John Davenport Siddeley

John Davenport Siddeley was born at Longsight Manchester in 1866, he was the son of William & Elizabeth.

His father owned a Hosiery Mill in which he first started work at the age of 15, having been to school in Altrincham Cheshire where he grew up, and later at Beaumaris Anglesey where he worked in the mill with, as he put it, little pay. This encouraged him to train as an engineer attending Manchester Technical College and afterwards at Owens now Manchester University.

When he was born the horse and cart were predominant with the railways in their early days. At the time of his death in 1953, we had reached the age of supersonic flight. His contribution to these advances was considerable, starting with the Bicycle of which he was a prodigious exponent.

He was successfully racing bicycles for the Humber Cycle Company and in 1892 he joined them and became their only designer draughtsman. However, this was not to last for long as he got head-hunted by Harvey du Cros of the Dunlop Tyre company in 1893.

 At that time he moved to Ireland in March, but not before getting married in Manchester to his wife Mabel They did not stop there long and arrived in Coventry in August 1894 in time for the birth of Randle’s grandfather Cyril.

JDS was sent to Coventry by Dunlop to be their representative. Realising the potential of the pneumatic tyre for giving added comfort to wheeled vehicles he set up his own company in 1898 called the Clipper Tyre Company in Fleet Street Coventry importing continental tyres; this was possibly the first of the ‘quick fit’ tyre companies.

 In order to publicise his products he undertook and organised a marathon cycle ride from Lands’ End to John O’Groats, his main part in this venture was to make sure everything ran smoothly rather than ride all the way himself, and he could be seen carrying his own design lightweight bicycle over his shoulder and briefcase in his hand at various railway stations on route, either joining the ride or going on ahead to make sure accommodation was ready and sending telegrams to newspapers so as to get maximum publicity. It would indicate that he was 100 years before his time in being his own Spin Doctor!

Before the company moved premises to Alma Street in 1901, they started to manufacture their own tyres. This was next door to Dunlop’s fire engine house. At this time he decided that his future was in motor cars rather than tyres, so he sold the company to the Dunlop Tyre Company.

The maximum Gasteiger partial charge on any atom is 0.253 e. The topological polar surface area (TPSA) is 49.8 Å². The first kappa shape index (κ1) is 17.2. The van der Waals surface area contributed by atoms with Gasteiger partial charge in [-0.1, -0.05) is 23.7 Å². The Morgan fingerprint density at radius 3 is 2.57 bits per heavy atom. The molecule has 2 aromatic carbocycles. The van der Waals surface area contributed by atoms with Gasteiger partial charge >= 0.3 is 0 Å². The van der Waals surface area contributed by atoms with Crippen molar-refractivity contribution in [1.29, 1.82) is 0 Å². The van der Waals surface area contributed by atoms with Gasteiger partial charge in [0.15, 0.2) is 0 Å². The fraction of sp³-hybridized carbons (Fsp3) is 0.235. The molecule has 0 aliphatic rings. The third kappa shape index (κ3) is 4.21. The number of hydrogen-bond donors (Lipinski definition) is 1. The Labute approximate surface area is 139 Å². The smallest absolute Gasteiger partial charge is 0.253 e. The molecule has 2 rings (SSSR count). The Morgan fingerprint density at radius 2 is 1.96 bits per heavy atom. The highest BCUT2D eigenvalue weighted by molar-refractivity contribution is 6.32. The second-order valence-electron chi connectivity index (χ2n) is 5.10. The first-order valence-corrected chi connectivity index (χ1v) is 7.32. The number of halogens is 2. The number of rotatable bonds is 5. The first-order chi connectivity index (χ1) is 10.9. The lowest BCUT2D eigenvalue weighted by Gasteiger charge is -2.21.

He then started to import Peugeot cars from France and formed the Siddeley Autocar Company in 1902, little did he realise that many years later two of Peugeot’s factories would be based in Coventry.

He built his body of work on imported Peugeot chassis and marketed them as Siddeley’s. The company produced a range of motor cars based on the Peugeot chassis, at this point in time things became a bit complicated as he was selling Siddeleys but also working on designs for the Wolseley Tool & Motor Car Company, which was part of Vickers Sons & Maxim, using vertical engines instead of the then more conventional horizontally-opposed cylinders.

He had approached Vickers through his friend Lionel de Rothschild.

He introduced such things as shaft drive for small cars instead of the more cumbersome chain used up to then, he also made use of aluminium castings to help reduce weight.

Vickers were impressed with his designs and in those days, innovations which we now take for granted. They made him an offer he could not refuse and so the company became Wolseley Siddeley, with him as Sales Manager.

This happy liaison continued for some time but in 1909 he left Wolseley Siddeley and joined the Deasy Car Company here at Parkside as works manager, he soon proved to be so good at his job that he was promoted to Managing Director.

He decided that the facilities were inadequate to produce cars economically and completely reorganised the works over the next 12 months.